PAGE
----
The White House web page has President Barack Obama’s proposed energy policy for the coming decade, nicely broken down into bullet points.
One of the bullet points says: “Eliminate Our Current Imports from the Middle East and Venezuela within 10 Years.”
Total US oil imports in November 2008 were 12,853,000 b/d, of which 5,799,000 b/d were imported from all Opec countries, 2,283,000 b/d from Persian Gulf producers (which include Opec countries and Iraq), and 1,236,000 b/d from Venezuela. Go here for complete US oil import data from all countries.
Let’s assume President Obama means the Persian Gulf producers when he says “Middle East” – and Venezuela. This is 2,283 + 1,236 = 3,519,000 b/d or 27.38% of total US oil imports as of November 2008.
On an annualized basis, the Obama administration plans to reduce oil imports from the Middle East and Venezuela by 351,900 b/d each year between 2009 and 2018. But this is only a policy target listed on paper (or website). But in practice, US oil imports from ME/Venezuela probably will decline more slowly or perhaps even increase between 2009 and 2018.
However, some Venezuelan energy analysts excited by the White House’s energy policy bullet point on ME/Venezuelan oil already are raising the rhetorical question of whether the Chavez government is prepared for the day the US halts all oil imports from Venezuela.
But this question misses the point.
Venezuela’s oil exports to the US already have declined substantially during the decade President Hugo Chavez has been in power.
US crude oil imports from Venezuela in November 2008 were only 1,236,000 b/d, down 560,000 b/d (31.1%) from their peak of 1,796,000 b/d in January 2001.
However, the decline in Venezuelan crude exports to the US has not been offset by increasing exports to new “strategic” markets like China.
In 2008 China imported about 168,000 b/d of oil from Venezuela, when it was supposed to have received 400,000 b/d, according to the Energy Ministry’s official target for last year.
And the PetroCaribe countries aren’t getting the Venezuelan oil supplies which have stopped going to the US over the past decade. Since Chavez launched PetroCaribe, Pdvsa has only supplied the recipient countries with about half of its agreed supply commitments in any year.
An obvious conclusion is that Pdvsa’s real production is much lower than the official numbers published by the Energy Ministry, a problem for which President chavez justifiedly deserves all the credit.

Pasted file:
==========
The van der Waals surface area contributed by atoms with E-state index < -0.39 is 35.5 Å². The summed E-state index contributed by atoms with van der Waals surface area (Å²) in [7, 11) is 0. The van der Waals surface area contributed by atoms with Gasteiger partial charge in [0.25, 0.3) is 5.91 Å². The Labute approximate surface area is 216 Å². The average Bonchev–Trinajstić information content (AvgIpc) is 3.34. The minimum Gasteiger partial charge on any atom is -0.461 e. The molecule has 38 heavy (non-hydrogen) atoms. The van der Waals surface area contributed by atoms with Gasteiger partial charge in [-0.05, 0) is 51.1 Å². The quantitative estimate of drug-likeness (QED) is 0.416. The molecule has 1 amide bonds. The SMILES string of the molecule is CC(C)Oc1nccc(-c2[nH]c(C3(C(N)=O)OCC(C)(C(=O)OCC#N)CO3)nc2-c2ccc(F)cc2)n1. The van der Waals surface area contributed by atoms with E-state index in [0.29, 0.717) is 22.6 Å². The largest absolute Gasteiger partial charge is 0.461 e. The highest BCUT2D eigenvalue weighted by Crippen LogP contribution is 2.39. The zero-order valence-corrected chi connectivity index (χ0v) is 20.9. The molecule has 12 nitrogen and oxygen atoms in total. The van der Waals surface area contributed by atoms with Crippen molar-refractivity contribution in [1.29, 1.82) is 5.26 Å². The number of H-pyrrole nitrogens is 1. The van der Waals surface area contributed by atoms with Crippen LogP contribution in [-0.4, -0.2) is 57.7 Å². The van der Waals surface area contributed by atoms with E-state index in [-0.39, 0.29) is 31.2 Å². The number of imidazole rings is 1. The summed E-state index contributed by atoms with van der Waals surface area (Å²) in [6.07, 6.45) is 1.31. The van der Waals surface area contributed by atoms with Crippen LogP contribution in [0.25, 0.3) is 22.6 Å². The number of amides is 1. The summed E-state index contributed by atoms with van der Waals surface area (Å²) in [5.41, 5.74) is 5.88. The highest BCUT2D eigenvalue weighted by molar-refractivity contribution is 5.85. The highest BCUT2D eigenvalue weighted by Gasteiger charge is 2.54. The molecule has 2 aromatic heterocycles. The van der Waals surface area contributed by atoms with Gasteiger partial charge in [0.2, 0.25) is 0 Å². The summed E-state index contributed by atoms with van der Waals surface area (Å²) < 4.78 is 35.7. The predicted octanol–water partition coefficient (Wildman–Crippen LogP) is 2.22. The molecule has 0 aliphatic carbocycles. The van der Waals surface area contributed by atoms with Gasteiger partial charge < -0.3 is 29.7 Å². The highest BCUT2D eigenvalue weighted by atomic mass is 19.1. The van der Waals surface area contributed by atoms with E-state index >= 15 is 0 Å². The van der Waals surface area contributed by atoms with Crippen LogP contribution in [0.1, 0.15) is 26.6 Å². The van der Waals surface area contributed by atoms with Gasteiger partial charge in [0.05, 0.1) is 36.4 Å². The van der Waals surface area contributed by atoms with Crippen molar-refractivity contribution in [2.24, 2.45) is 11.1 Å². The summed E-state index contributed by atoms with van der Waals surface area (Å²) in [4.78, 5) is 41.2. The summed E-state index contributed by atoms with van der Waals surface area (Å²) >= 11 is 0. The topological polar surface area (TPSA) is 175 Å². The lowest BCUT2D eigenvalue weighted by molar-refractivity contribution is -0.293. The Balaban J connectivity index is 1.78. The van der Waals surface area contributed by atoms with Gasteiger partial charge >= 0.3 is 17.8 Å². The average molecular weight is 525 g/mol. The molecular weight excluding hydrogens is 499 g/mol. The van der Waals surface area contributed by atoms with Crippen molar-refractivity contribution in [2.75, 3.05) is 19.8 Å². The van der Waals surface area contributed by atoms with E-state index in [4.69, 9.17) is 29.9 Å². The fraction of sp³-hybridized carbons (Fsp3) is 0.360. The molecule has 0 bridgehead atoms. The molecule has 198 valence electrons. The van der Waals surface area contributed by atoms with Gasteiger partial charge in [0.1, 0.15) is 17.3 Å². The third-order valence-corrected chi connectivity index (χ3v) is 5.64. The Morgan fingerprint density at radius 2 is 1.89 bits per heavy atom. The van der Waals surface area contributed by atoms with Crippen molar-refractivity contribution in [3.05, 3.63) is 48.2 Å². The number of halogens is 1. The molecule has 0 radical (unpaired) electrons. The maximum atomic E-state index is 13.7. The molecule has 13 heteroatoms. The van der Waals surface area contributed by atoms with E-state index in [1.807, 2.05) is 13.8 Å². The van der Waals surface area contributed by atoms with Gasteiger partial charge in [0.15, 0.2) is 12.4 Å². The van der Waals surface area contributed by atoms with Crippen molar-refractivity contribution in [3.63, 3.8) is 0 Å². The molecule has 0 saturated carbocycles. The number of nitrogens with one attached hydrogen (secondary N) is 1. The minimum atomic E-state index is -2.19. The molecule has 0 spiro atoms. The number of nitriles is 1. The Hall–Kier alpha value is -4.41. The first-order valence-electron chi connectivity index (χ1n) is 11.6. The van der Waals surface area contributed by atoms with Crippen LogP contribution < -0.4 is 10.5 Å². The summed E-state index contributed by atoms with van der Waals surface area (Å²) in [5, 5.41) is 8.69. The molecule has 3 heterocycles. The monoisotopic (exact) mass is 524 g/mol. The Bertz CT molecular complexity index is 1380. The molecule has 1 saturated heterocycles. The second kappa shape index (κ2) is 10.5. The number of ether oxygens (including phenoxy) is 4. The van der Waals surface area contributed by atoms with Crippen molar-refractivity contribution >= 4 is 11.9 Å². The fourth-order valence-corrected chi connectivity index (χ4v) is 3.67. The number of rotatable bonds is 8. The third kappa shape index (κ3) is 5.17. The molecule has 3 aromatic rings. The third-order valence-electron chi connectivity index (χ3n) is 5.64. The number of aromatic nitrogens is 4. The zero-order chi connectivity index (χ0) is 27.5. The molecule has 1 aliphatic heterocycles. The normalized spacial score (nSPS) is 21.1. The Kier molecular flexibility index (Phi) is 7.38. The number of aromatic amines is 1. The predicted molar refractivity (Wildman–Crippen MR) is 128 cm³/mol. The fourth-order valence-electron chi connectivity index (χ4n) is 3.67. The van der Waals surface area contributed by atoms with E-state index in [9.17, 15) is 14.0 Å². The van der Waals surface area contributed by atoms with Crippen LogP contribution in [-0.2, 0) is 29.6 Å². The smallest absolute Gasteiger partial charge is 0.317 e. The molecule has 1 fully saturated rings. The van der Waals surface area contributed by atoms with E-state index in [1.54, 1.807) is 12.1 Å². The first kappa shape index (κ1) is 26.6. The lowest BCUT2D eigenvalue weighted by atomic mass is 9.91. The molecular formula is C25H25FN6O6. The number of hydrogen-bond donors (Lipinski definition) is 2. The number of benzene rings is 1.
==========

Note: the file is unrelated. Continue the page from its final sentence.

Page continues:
If the US stops importing oil from Venezuela and buying it from other producers, it will happen as a result of Pdvsa’s declining production capacity.
The decision by US oil companies to buy less Venezuelan oil and buy more oil from other countries will be commercial – though the Obama administration may try to claim the political credit.
The question is what, if anything, can be done to reverse the worsening collapse of Pdvsa’s crude production capacity?
The first priority would have to be a regime change in Venezuela.
While Chavez remains in power, Pdvsa and everything else touched by the Bolivarian revolution will shrivel and die.
The second requirement would be a change in policies covering private investment, taxation, project equity structures, etc. Of course, this would require reforms to the Bolivarian constitution and the Hydrocarbons Law.
A complete management restructuring at Pdvsa also would be required, and urgently. However, this would be difficult to achieve for two reasons:
*Internal political resistance to change among most of the more than 95,000 people now employed by Pdvsa, plus
*The difficulties associated with trying to persuade thousands experienced oilmen who left the country and made new lives since 2002 to return to Venezuela, and to an uncertain future with Pdvsa.
However, none of these necessary changes will occur while Chavez continues in power.
As a result, Pdvsa’s production decline likely will continue – because its grandiose plans to develop the Orinoco oil belt and offshore gas resources are mostly hot air.
Pdvsa by itself hasn’t commissioned any new crude oil production capacity whatsoever in nearly a decade.
President Chavez and his sidekick, Energy Minister Rafael Ramirez, are always announcing big investment plans, ambitious projects, new strategic alliances, etc.
But nothing has happened since Pdvsa officially unveiled its Siembra Petrolera plan in 2005 – absolutely nothing.
Meanwhile, since the year began Chavez, Ramirez and Pdvsa are engaged in double speak.
Publicly, they insist Pdvsa plans to move forward with plans to invite bids on some $50 billion of planned Orinoco production and upgrading projects which seek to:
*Raise extra-heavy crude capacity from 600,000 b/d today to over 1.8 million b/d by 2014, and
*Raise extra-heavy crude upgrading capacity from under 600,000 b/d today to between 1.2 million b/d and 1.4 million b/d by 2014.
Pdvsa would take a 70% stake in the joint ventures it expects to create with some of the 19 foreign companies which have shown enough interest in the bidding process to buy information packages last December.
However, while Pdvsa may go through the motions of conducting a bidding and partner selection process, it doesn’t have the cash to undertake any Orinoco expansion investments, and its chances of borrowing the capital it needs currently are very poor.